**Open Journal of Statistics** Vol.1 No.3(2011), Article ID:8067,6 pages DOI:10.4236/ojs.2011.13018

Revisit the Two Sample t-Test with a Known Ratio of Variances

Department of Mathematics and Statistics, York University, Toronto, Canada

E-mail: august@yorku.ca

Received August 1, 2011; revised September 4, 2011; accepted September 12, 2011

**Keywords:** Behrens-Fisher Problem, Canonical Parameter, Exponential Family Model, Likelihood Based Inference, Modified Signed Log-Likelihood Ratio Statistic, Satterthwaite Method

Abstract

Inference for the difference of two independent normal means has been widely studied in staitstical literature. In this paper, we consider the case that the variances are unknown but with a known relationship between them. This situation arises frequently in practice, for example, when two instruments report averaged responses of the same object based on a different number of replicates, the ratio of the variances of the response is then known, and is the ratio of the number of replicates going into each response. A likelihood based method is proposed. Simulation results show that the proposed method is very accurate even when the sample sizes are small. Moreover, the proposed method can be extended to the case that the ratio of the variances is unknown.

1. Introduction

Inference for the difference of two independent normal means is omnipresent in statistical practice and is introduced in most introductory staitstics texts. Typically, the variances are assumed to be unknown and must be estimated. When we assume equal variances, then a pooled estimate of the common variance is used and the test statistic is exactly distributed as a t-distribution. However, without making the equality of variances assumption, the problem is then the well-known Behrens-Fisher problem, where no exact distribution of the test statistic is available. Although there exists many approximate solutions for this problem, most statistical software packages use the Satterthwaite solution, where the test statistic is approximately distributed as a t-distribution. Maity & Sherman [1] considered the Behrens-Fisher problem with an additional assumption that one of the variances is known, and a Satterthwaite type solution is obtained. Wong & Wu [2] examined the problem considered by Maity & Sherman [1] and derived a likelihood based asymptotic solution, which has excellent coverage property.

Schechtman & Sherman [3] also considered the Behrens-Fisher problem but with an assumption that the ratio of the two variances is known. This problem arises in many practical situations. For example, when two instruments report averaged responses of the same object based on a different number of replicates, the ratio of the variances of the response is then known, and is the ratio of the number of replicates going into each response. Schechtman & Sherman [3] showed that their proposed solution is equivalent to the one suggested by Sprott & Farewell [4].

In this paper, we followed the approach by Wong & Wu [2] and obtained a likelihood based asymptotic solution for the problem considered in Schechtman & Sherman [3]. The underlying theories of the proposed method are discussed in Wong & Wu [2]. Simulation results showed that the proposed solution has excellent coverage property even for small sample sizes. The proposed method is then applied to the Behrens-Fisher problem. Again, simulation results showed the excellent coverage property of the proposed method.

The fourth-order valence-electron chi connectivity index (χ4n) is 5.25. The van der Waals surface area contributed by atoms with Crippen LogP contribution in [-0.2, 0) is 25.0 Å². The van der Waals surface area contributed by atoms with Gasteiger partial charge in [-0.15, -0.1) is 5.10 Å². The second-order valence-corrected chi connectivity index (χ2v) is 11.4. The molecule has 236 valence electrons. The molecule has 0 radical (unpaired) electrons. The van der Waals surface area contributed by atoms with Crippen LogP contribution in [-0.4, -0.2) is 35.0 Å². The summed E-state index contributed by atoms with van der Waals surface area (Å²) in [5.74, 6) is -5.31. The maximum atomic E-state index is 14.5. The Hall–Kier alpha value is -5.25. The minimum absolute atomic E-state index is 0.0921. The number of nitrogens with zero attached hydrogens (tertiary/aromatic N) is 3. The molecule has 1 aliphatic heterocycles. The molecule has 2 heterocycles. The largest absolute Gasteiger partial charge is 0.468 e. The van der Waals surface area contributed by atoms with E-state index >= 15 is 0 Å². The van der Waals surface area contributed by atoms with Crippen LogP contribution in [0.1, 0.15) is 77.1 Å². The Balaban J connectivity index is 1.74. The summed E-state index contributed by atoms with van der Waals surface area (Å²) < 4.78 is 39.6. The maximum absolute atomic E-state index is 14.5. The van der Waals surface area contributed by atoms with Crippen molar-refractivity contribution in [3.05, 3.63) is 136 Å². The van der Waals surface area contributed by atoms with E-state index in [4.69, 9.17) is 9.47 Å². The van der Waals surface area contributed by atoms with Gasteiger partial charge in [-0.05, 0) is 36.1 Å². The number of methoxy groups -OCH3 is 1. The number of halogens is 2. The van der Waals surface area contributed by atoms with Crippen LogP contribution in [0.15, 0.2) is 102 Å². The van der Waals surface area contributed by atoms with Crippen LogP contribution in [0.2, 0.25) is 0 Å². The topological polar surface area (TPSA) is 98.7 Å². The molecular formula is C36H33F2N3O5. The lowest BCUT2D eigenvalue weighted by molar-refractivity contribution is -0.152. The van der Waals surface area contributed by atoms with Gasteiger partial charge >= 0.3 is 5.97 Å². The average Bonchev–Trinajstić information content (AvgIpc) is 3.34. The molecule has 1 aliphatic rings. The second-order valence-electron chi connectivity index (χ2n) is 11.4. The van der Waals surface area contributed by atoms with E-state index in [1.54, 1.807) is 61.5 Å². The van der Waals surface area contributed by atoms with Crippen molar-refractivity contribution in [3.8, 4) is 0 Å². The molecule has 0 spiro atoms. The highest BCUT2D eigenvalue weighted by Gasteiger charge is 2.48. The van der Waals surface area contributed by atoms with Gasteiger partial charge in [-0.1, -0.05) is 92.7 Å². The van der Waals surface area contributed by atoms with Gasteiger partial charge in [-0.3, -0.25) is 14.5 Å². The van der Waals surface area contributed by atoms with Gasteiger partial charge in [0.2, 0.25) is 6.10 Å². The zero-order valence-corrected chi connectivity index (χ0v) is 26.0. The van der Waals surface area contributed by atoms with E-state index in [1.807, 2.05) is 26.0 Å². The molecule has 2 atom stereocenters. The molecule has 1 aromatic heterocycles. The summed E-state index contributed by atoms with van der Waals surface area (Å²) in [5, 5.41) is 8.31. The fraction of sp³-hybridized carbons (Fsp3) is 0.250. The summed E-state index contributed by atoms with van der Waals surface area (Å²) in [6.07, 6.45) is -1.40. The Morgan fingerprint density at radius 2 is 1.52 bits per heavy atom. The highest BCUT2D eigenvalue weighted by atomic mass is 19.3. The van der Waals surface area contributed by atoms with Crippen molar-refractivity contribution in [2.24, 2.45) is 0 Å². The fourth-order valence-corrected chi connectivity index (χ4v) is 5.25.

The structure of the paper is as follows. Likelihood based inference for a scalar canonical parameter of the exponential family model is presented in a step-by-step algorithm in Section 2. The proposed method is applied to obtain inference for the difference of two independent normal means with known ratio of variances in Section 3. Simulation results are also recorded in Section 3 to illustrate the coverage properties of the proposed method. The proposed method is then applied to the BehrensFisher problem in Section 4. Simulation results recorded in Section 4 showed that the proposed method and the Satterthwaite method have similar coverage properties. Some concluding remarks are given in Section 5.

2. An Algorithm to Obtain Confidence Interval for a Scalar Parameter of Interest

Let be a sample from an exponential family model with density

where is the canonical parameter, and is a minimal sufficient statistic. Also let where is the scalar parameter of interest and is the vector nuisance parameter. Two widely used methods for inference concerning are based on the Wald statstic and the signed log-likelihood ratio statistic. It is well-known that, the maximum likelihood estimate of, is asymptotically distributed as a normal distribution with mean and that the asymptotic variance can be estimated by the inverse of either the expected Fisher information matrix or the observed information matrix evaluated at. Hence a confidence interval for based on the Wald statistic is

where is the percentile of, , and is the estimated asymptotic variance of, which can be derived from the asymptotic variance of using the Delta method. Alternatively, the signed log-likelihood ratio statistic

is also asymptotically distributed as with being the constrained maximum likelihood estimate of for a given. Therefore a confidence interval for based on the signed log-likelihood ratio statistic is

In this paper, we consider the method discussed in Wong & Wu [2], which can be summarized into the following algorithm:

Given:

a) A sample from an exponential family model.

b) Log-likelihood function of the model is where is an additive constant that does not depend on, and is the canonical parameter.

Aim: Inference for.

Step 1:

a) Obtain the overall maximum likelihood estimate by solving.

b) Obtain, the determinant of the observed information matrix evaluated at, where

.

c) Obtain the constrained maximum likelihood estimate at a fixed by solving

.

d) Obtain, the determinant of the observed nuisance information matrix evaluated at, where

.

Step 2: Calculate the signed log-likelihood ratio statistic

Under regularity conditions as given in DiCiccio et al [5], is asymptotically distributed as with order of convergence. Hence a confidence interval of is, where is the percentile of.

Step 3: With the canonical parameter, calculate

a)

b)

c) first row of

Step 4: Parameter of interest and its variance in space are

a) calculated in space is where.

b) where

and.

Step 5. The standardized maximum likelihood departure in space is

Step 6: The modified signed log-likelihood ratio statistic is